A good number of years ago, I found myself bewildered and uncertain about the meaning of spirituality and how one achieves it. After a rather frantic search, I fell upon an idea that presented a solution. I realized that by combining Step Twelve, Tradition Twelve, and the last sentence of the book Twelve Steps and Twelve Traditions, I had discovered my answer. Let me explain. Step Twelve says: “Having had a spiritual awakening as the result of these steps, we tried to carry this message to alcoholics, and to practice these principles in all our affairs.”
To me, Step Twelve says that a thorough digestion of the previous eleven Steps constitutes a concept that could be considered “spiritual.” I reviewed each Step and, indeed, found that by embracing all of these Twelve Steps, I obtained a feeling which I call spiritual.
The last part of Step Twelve adds additional clout. It includes two very vital points which make spirituality ring loud and clear within me. By carrying the message to others and practicing the principles of the AA program in all our affairs, Step Twelve rounds itself out for me into a full concept of spirituality.
However, there still seemed to be something missing. Very shortly thereafter I reread Tradition Twelve, which was of enormous help to me in my search for spirituality. Tradition Twelve says: “Anonymity is the spiritual foundation of all our traditions, ever reminding us to place principles before personalities.”
It became abundantly clear to me that anonymity was a spiritual foundation not only of Tradition Twelve, but of sobriety itself. When I grasped this concept, it became easy for me to place principles before personalities. As a matter of fact, once anonymity was embraced, the phrase “placing principles before personalities” became unnecessary–it had already happened.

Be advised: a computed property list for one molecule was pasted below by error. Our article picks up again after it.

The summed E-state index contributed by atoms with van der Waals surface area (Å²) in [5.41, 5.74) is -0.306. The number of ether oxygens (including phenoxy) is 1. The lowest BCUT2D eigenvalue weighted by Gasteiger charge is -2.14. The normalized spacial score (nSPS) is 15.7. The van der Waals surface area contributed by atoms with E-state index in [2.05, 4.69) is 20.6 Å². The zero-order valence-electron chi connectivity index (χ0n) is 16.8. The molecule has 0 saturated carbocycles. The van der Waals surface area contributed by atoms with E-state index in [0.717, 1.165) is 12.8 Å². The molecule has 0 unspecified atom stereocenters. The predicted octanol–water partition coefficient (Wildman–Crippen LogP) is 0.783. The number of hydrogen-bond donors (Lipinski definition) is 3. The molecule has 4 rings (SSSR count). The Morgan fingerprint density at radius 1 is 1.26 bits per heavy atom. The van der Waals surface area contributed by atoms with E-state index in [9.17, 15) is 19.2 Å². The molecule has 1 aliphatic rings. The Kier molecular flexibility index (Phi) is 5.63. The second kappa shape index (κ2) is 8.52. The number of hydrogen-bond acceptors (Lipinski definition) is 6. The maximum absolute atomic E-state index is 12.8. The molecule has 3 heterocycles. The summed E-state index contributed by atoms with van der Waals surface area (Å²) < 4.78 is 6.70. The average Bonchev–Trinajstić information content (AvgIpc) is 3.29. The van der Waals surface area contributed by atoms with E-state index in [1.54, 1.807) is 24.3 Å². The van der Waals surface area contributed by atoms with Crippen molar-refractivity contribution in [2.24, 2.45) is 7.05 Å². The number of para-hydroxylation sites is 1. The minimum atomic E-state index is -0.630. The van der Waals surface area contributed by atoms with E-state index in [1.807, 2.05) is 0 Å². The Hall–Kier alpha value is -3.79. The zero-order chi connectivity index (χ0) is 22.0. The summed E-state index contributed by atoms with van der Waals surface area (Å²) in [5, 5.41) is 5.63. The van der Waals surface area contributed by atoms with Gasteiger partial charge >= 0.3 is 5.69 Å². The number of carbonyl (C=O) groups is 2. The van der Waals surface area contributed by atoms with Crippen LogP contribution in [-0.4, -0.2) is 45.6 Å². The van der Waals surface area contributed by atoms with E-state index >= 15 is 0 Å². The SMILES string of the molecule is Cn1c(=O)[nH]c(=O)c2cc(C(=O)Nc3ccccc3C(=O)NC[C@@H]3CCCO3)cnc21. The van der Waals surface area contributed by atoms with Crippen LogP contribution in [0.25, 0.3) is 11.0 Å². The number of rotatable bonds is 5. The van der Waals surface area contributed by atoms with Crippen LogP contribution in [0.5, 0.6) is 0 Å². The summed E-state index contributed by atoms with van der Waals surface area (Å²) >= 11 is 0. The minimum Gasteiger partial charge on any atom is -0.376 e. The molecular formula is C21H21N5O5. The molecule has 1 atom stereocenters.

One day, while I was reading the book, Twelve Steps and Twelve Traditions, its last sentence jumped out at me and entered my awareness as I read: “We are sure that humility, expressed by anonymity, is the greatest safeguard that Alcoholics Anonymous can ever have.”
It followed that humility, as expressed through anonymity, was the greatest safeguard that I could ever have. Thus, anonymity and humility were the core of spirituality–and of Step Twelve and Tradition Twelve. The AA program suggested that we carry this message to other alcoholics and practice these principles in all of our affairs. That latter is a big order, but in the light of anonymity, humility, and spirituality, it became easy to work with others both inside and outside of AA. Now spirituality took on a real, true meaning for me.
Many ask “What is anonymity?” and “What is humility?” To me, they are almost the same thing. They are devoid of prestige; they demand nothing; they don’t ask to be “right”; they simply suggest that the icy egocentric elements in all of us retire into the background and that we wear the warm cloak of anonymity and humility and therefore, spirituality.